It has been billed as a showdown between the streamers and the studios.
Could Netflix with its record 34 nominations, realise its ambitions to win big at the major awards?
In the end what happened in the Best Dramatic Film category seemed to sum up the streamer's evening.
3 out of the 5 nominations were Netflix films - The Irishman, Marriage Story and The Two Popes.
But it was a traditional big screen production that won - the stunning 1917 which also won Best Director for Sir Sam Mendes.
Tellingly when the newly knighted British director went up to receive his award, he spoke up in defence of the big screen.
While acknowledging the many exciting opportunities now afforded by streaming giants, some films he said are made to be seen in a cinema.
Netflix did win two awards - Olivia Colman triumphed for her role as the Queen, taking over from Claire Foy who also won a Golden Globe for playing the monarch in the previous series.
And there was a win for Laura Dern in Netflix's much lauded Marriage Story, which had started the night as the most nominated production.
In the end it was the HBO network that reigned on the night. Chernobyl and Succession won, surely two of the best TV shows of the past few years.
The latter written by Brit Jesse Armstrong, the man behind Peep Show also celebrated a win for its star, veteran Scottish actor Brian Cox.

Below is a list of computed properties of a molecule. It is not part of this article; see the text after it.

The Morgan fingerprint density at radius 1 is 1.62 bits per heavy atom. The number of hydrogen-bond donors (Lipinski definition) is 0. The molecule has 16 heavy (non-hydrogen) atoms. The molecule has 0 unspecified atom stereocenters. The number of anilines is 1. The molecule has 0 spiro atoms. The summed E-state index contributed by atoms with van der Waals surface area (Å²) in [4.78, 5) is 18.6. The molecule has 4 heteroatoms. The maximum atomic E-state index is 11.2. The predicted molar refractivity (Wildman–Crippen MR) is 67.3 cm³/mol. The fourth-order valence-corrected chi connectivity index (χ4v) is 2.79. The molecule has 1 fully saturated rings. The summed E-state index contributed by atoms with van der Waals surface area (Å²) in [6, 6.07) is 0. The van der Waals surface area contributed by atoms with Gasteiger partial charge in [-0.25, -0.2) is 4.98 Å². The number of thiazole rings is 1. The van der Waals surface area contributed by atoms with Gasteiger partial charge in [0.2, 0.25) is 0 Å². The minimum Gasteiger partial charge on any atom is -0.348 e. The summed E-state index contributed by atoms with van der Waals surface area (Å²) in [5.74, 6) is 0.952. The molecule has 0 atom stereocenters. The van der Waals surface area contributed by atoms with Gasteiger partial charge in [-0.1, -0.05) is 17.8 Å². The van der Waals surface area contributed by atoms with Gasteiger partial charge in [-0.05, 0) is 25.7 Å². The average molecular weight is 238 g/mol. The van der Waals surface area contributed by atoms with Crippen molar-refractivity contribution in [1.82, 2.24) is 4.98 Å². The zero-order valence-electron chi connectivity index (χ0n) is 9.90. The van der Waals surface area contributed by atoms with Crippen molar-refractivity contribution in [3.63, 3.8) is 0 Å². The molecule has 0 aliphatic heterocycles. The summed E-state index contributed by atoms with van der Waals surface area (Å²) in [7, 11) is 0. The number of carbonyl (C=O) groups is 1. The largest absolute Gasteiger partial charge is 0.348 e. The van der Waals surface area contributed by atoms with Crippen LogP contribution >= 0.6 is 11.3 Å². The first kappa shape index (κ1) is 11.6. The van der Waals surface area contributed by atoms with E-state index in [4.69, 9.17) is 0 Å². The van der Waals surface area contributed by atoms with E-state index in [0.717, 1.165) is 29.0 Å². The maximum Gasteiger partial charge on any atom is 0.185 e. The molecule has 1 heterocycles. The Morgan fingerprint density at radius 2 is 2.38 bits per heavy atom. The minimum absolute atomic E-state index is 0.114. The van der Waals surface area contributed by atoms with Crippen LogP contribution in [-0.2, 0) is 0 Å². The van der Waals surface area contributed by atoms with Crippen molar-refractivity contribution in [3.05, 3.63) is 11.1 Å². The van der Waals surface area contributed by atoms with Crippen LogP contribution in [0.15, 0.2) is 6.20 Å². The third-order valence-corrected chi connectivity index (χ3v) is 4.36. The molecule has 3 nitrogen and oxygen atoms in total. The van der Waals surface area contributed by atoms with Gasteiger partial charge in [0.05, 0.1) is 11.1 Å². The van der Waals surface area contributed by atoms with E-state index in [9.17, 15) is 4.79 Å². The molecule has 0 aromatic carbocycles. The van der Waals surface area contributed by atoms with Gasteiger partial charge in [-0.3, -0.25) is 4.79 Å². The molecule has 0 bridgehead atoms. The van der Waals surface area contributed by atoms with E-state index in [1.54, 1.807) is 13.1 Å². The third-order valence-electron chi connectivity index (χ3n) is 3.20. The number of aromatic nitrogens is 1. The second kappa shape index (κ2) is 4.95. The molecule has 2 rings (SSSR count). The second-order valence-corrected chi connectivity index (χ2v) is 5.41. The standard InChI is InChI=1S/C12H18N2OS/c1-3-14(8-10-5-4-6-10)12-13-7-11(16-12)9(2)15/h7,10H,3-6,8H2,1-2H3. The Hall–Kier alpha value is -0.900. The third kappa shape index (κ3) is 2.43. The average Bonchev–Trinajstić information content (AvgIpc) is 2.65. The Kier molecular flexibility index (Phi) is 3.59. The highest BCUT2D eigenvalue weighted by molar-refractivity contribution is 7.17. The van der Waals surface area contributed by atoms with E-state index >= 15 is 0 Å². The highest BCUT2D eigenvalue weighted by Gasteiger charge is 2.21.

Taran Egerton won Best Actor in a Comedy or Musical for his turn as Elton John in Rocketman, while the man himself picked up an award for best song, alongside his longtime writing partner Bernie Taupin.
Although each have won numerous awards in their glittering careers, this was the first time that they had won one together.
Phoebe Waller Bridge won again for Fleabag, thanking Barack Obama along the way (watch THAT episode in series one if you need an explanation), and Ricky Gervais hosted again.
There were the usual acerbic observations from him, but his plea for the winners NOT to make political speeches as it would be hypocritical came to nothing.
War, the President, climate change, a woman's right to chose, all made it to the podium in various speeches.
And there were repeated references to the Australian bush fires, Russell Crowe not turning up to collect his acting award for The loudest Voice, because he was in Australia with his family facing the disaster.
Much will be made of the Globes wins being reflected in the Oscars early next month.
In truth it still fells like a wide open race to me with so many individual films being recognised this year.
The real impact will be seen in the box office. The war film 1917 doesn't go on general release until this Friday, its two wins will surely be reflected in audience numbers.
The delightful JoJo Rabbit, one of my favourite films of the year, will also surely benefit from its visibility at this year's Globes.
And of course the streamers cannot be written off.
Netflix has only been producing original content for 6 years - what it has achieved so far in terms of quality, and quantity is hugely impressive.
It will need to keep doing this.
2020 sees more big players come on board with their streaming platforms.
This will be a year when plenty of eyes will be on the battle, not for audiences but for subscribers.